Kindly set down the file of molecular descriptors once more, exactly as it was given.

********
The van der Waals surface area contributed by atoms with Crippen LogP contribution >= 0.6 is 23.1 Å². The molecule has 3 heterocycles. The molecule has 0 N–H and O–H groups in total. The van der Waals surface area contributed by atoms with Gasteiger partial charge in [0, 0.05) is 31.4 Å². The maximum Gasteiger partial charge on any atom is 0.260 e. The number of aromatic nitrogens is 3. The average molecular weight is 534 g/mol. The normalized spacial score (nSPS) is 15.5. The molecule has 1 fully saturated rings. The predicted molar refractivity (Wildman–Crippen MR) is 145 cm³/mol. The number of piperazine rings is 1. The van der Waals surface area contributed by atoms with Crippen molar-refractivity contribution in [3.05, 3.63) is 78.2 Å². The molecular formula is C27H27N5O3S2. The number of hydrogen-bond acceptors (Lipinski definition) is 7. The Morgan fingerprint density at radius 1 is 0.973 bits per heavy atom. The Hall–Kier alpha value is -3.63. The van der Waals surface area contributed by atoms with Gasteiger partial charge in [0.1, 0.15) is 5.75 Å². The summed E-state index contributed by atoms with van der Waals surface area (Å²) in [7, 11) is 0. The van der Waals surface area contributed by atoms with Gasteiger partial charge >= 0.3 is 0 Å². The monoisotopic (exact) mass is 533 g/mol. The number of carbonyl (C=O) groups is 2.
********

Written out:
The van der Waals surface area contributed by atoms with Crippen LogP contribution >= 0.6 is 23.1 Å². The molecule has 3 heterocycles. The molecule has 0 N–H and O–H groups in total. The van der Waals surface area contributed by atoms with Gasteiger partial charge in [0, 0.05) is 31.4 Å². The maximum Gasteiger partial charge on any atom is 0.260 e. The number of aromatic nitrogens is 3. The average molecular weight is 534 g/mol. The normalized spacial score (nSPS) is 15.5. The molecule has 1 fully saturated rings. The predicted molar refractivity (Wildman–Crippen MR) is 145 cm³/mol. The number of piperazine rings is 1. The van der Waals surface area contributed by atoms with Crippen molar-refractivity contribution in [3.05, 3.63) is 78.2 Å². The molecular formula is C27H27N5O3S2. The number of hydrogen-bond acceptors (Lipinski definition) is 7. The Morgan fingerprint density at radius 1 is 0.973 bits per heavy atom. The Hall–Kier alpha value is -3.63. The van der Waals surface area contributed by atoms with Gasteiger partial charge in [0.1, 0.15) is 5.75 Å². The summed E-state index contributed by atoms with van der Waals surface area (Å²) in [7, 11) is 0. The van der Waals surface area contributed by atoms with Gasteiger partial charge >= 0.3 is 0 Å². The monoisotopic (exact) mass is 533 g/mol. The number of carbonyl (C=O) groups is 2.